On Tuesday, Oct. 4, people around the world tuned in as vice presidential candidates Mike Pence (R) and Tim Kaine (D) met face to face to participate in the only 2016 vicepresidential debate. It was a highly anticipated event after Trump and Clinton went toe to toe in a no-holds-barred style debate just one week earlier. The candidates for president have remained close in this race and many are waiting for the breaking point.
With the elections inching closer and the second presidential debate just days away, this debate was thought to be important because, with many voters undecided, the hope was that the vice presidential candidates would shed some light on what seemed to be a stalemate.
Pence did very well and was considered by most the winner of the vice presidential debate. He presented himself much differently than Donald Trump. He was calm, when under the attack he fired back with precision and coolness. It was as if he did not feel the need to defend Trump or to sell him.
Kaine seemed very combative and very desperate. He kicked many dead horses but made it clear that he would fight for Clinton and support her throughout the campaign, no matter the outcome. Donald Trump’s rhetoric seemed to be the focus of Kaine’s attacks and Pence denied some accusations and dismissed most of the rest.
When it came to the issues being discussed, it was boring. There was talk of a wall to combat illegal immigration. Community policing was addressed. Gun control, Social Security and then came abortion, again. There was nothing new. There were not any definitive solutions offered.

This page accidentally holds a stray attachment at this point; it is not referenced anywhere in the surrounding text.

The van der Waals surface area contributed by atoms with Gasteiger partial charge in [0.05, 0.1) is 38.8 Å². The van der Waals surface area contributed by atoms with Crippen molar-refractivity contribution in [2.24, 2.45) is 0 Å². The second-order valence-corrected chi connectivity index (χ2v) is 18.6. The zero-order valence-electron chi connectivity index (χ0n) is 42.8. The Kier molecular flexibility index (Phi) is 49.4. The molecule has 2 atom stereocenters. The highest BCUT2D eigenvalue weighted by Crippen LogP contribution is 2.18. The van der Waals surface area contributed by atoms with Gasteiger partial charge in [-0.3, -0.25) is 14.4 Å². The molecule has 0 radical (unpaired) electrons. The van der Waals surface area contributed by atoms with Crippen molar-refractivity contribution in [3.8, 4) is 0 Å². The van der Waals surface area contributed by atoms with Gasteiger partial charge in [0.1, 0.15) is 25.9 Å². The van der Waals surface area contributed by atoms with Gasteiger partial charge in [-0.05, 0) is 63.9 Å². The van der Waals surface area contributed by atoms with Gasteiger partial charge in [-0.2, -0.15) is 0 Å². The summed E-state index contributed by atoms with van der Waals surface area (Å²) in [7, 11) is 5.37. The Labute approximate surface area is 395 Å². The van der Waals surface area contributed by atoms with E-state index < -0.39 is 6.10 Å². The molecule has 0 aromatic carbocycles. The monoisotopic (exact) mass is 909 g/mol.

Among undecided voters, there are as many millennials now as baby boomers and their votes could be the difference between “Making America Great Again” and “Hillary for America.” But will they vote?
The Los Angeles Times asks,” What are undecided voters waiting for?” Well, according to the Pew Research Center, their indecision has various aspects.
Pew reported, “… young-adult turnout depends on factors besides demographics: the candidates, the success of voter mobilization efforts as well as satisfaction with the economy and direction of the country.”
Millennials are being ignored along with the issues that are important to them. The Chronicle’s editorial board, which consists of 18-35 year olds from various walks of life, watched the vice presidential debate to reach consensus. Education, economy, race relations, national security reform, immigration and the future of our country are on the forefront of what matters to us.
Andrew Castillo, 20, a student here at Richland, grew up with roots in government. He views himself as an independent. His grandmother and grandfather worked for the government in immigrations and the treasury. He feels that both candidates are qualified in different ways. “Trump is a businessman and Hillary has 30 years in politics.”
The millennials on our panel find it hard to eliminate either candidate because each one has appeal. In opposition, both can be repulsive at times and it can be frustrating for everyone. Our editorial board agrees that the problem is that neither candidate cares about what millennials need for the future.
When asked about Social Security, Pence stated in Trump’s defense that they would uphold their responsibility to seniors. No “how” was given and that is a concern for the younger voters.
We realize that the baby boomers are a large generation, but we also realize that the things that moved them forward are not moving us further.
We need a candidate who is in tune with our issues. We want a candidate who presents policies to safeguard our future.
Many millennials see the good and bad in both candidates but it looks like it will be Election Day before we know if either will give us the motivation to actually go vote.